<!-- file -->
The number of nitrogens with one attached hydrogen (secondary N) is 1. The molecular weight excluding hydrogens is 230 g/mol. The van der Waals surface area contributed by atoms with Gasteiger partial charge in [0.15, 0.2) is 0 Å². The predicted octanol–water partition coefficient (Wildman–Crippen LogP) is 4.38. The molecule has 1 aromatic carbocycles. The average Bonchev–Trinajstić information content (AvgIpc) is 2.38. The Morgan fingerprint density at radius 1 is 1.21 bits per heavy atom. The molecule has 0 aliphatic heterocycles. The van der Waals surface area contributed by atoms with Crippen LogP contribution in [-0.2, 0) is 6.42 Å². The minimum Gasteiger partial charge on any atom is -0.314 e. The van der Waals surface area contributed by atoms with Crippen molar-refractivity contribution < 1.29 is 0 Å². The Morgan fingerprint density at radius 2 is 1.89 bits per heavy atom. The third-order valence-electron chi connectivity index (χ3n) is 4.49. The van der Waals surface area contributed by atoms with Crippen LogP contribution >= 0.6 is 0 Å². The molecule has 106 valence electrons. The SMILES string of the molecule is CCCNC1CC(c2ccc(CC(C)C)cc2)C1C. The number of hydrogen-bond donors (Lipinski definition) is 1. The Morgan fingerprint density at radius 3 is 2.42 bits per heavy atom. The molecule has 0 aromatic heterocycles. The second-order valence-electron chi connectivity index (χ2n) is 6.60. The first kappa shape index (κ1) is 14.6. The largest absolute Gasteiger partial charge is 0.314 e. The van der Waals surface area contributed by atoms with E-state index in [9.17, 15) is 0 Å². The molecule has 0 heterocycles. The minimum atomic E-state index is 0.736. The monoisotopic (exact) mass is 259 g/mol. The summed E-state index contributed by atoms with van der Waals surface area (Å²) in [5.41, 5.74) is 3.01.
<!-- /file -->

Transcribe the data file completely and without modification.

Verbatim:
The number of nitrogens with one attached hydrogen (secondary N) is 1. The molecular weight excluding hydrogens is 230 g/mol. The van der Waals surface area contributed by atoms with Gasteiger partial charge in [0.15, 0.2) is 0 Å². The predicted octanol–water partition coefficient (Wildman–Crippen LogP) is 4.38. The molecule has 1 aromatic carbocycles. The average Bonchev–Trinajstić information content (AvgIpc) is 2.38. The Morgan fingerprint density at radius 1 is 1.21 bits per heavy atom. The molecule has 0 aliphatic heterocycles. The van der Waals surface area contributed by atoms with Crippen LogP contribution in [-0.2, 0) is 6.42 Å². The minimum Gasteiger partial charge on any atom is -0.314 e. The van der Waals surface area contributed by atoms with Crippen molar-refractivity contribution < 1.29 is 0 Å². The Morgan fingerprint density at radius 2 is 1.89 bits per heavy atom. The third-order valence-electron chi connectivity index (χ3n) is 4.49. The van der Waals surface area contributed by atoms with Crippen LogP contribution >= 0.6 is 0 Å². The molecule has 106 valence electrons. The SMILES string of the molecule is CCCNC1CC(c2ccc(CC(C)C)cc2)C1C. The number of hydrogen-bond donors (Lipinski definition) is 1. The Morgan fingerprint density at radius 3 is 2.42 bits per heavy atom. The molecule has 0 aromatic heterocycles. The second-order valence-electron chi connectivity index (χ2n) is 6.60. The first kappa shape index (κ1) is 14.6. The largest absolute Gasteiger partial charge is 0.314 e. The van der Waals surface area contributed by atoms with E-state index in [9.17, 15) is 0 Å². The molecule has 0 heterocycles. The minimum atomic E-state index is 0.736. The monoisotopic (exact) mass is 259 g/mol. The summed E-state index contributed by atoms with van der Waals surface area (Å²) in [5.41, 5.74) is 3.01.